Not only is it one of the band’s greatest songs, it also has one of the best guitar riffs … ever.
The story goes that Richards came up with the riff in his sleep while on tour. He woke up in his hotel room and recorded it on a cassette next to his bed, scribbled down the phrase “I can’t get no satisfaction” and went back to sleep. The rest, as they say, is history.
The guitar riff is to rock ‘n’ roll what saxophone solos are to jazz and they don’t come much bigger than this.
Here are 10 more guitar riffs that have rocked the world.
JOHNNY B. GOODE (Chuck Berry)
Few songs are more instantly recognisable than this foot-tapping classic. The song was recorded by Berry in 1958 and over the years has been covered by everyone from Jimi Hendrix to The Carpenters (yes, really).
Berry’s original recording was later put in a capsule and blasted into outer space, just to show the rest of the universe what we’re capable of.
RUMBLE (Link Wray & His Wray Men)
Rock ‘n’ roll has always had an edge to it, and they don’t come much edgier than this ominous, yet strangely compelling, track - even the title has an air of menace.
Released in 1958, it was one of the first songs to explore techniques like distortion and feedback. It’s also one of very few instrumental singles banned from the radio airwaves - it was feared it would incite teenage gang violence.
YOU REALLY GOT ME (The Kinks)
Built around a frenetic riff by Dave Davies, this was the band’s breakthrough hit in 1964 and became a big influence on heavy metal and punk rock.
PURPLE HAZE (The Jimi Hendrix Experience)
You can’t really talk about guitar licks without mentioning Jimi Hendrix, and Purple Haze is arguably his most famous track. Hendrix took guitar playing to another level and the opening riff to this song is arguably the king of them all.
After Purple Haze was released in 1967 music was never quite the same again.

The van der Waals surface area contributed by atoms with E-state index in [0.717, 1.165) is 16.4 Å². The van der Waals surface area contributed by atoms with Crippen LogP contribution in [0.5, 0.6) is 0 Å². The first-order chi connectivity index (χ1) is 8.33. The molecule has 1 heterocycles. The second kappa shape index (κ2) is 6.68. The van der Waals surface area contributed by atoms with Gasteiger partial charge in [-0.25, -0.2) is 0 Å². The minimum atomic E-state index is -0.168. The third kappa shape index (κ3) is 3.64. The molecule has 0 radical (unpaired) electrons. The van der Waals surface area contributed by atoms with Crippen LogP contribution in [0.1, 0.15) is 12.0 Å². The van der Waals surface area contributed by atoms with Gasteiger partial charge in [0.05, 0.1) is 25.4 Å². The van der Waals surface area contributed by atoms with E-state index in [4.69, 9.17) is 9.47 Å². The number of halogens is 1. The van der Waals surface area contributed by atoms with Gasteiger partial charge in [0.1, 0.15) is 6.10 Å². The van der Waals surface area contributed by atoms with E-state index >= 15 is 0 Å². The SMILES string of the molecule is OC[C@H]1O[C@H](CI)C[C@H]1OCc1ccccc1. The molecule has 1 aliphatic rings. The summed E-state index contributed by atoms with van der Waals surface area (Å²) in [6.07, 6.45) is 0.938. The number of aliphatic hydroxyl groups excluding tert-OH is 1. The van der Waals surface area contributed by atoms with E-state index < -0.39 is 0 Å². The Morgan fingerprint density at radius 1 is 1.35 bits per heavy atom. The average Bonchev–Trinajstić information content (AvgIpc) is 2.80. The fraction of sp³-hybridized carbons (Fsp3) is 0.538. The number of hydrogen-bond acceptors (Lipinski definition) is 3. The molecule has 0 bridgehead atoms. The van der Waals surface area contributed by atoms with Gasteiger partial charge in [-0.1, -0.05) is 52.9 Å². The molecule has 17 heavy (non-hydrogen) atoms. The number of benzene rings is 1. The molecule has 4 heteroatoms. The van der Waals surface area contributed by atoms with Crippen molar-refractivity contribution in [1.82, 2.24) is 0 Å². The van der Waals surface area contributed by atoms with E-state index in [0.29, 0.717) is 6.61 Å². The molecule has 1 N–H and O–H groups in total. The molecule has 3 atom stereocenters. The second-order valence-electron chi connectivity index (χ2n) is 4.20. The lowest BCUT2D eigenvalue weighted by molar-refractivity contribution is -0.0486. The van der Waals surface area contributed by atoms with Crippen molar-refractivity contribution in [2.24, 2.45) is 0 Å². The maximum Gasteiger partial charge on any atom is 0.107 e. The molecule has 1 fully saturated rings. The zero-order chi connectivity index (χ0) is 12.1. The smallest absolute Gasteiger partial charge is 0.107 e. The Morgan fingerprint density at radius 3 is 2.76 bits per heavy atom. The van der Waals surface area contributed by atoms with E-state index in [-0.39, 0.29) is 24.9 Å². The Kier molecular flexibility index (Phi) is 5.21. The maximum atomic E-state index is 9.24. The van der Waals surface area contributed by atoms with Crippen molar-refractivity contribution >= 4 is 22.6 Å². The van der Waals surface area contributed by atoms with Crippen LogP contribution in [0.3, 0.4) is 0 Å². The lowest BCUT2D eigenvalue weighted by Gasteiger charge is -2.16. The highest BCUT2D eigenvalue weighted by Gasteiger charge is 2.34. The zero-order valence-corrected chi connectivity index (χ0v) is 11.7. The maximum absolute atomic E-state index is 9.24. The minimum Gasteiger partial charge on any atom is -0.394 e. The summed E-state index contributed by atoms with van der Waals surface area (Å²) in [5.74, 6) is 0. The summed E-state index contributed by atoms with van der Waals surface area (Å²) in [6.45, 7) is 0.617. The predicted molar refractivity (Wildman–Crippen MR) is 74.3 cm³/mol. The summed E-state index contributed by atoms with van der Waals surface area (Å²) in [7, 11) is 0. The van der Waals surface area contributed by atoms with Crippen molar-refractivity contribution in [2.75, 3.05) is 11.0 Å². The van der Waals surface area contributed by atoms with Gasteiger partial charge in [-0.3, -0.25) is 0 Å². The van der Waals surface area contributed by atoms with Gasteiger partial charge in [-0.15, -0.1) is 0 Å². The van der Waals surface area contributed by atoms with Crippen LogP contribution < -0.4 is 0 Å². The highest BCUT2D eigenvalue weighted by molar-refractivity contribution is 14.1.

WHOLE LOTTA LOVE (Led Zeppelin)
Last year this was voted the greatest guitar riff of all time by BBC Radio 2 listeners and it’s hard to argue with them. Time certainly hasn’t diminished its oomph.
LAYLA (Derek and the Dominoes)
Recorded in 1970 by Eric Clapton’s new group Layla wasn’t an instant hit, but over time it has become one of the most famous ever rock songs.
SMOKE ON THE WATER (Deep Purple)
Another song that wasn’t a hit single at the time but has been namechecked as an influence by pretty much every hirsute rock band ever since.
PRETTY VACANT (The Sex Pistols)
In 1977 David Soul had one of the year’s biggest hits with Don’t Give Up on Us. Later that summer Pretty Vacant became The Sex Pistols’ third single. But only one of them is still really talked about today.
SMELLS LIKE TEEN SPIRIT (Nirvana)
Few, if any, songs can bring carnage to a dancefloor in the way this can. If, like me, you were a student in the early 90s the chances are you remember this song with fondness.
SEVEN NATION ARMY (The White Stripes)
DUH… duh-duh-duh-duh DUH… DUH. And repeat ad infinitum. With its primal drum thump and simple, yet hypnotic, riff this was a top 10 single in the UK in 2003. Since then it’s taken on a life of its own and can be heard reverberating around football stadiums all over Europe and beyond.
No, it’s not rocket science, in fact it’s only rock ‘n’ roll ... but we like it.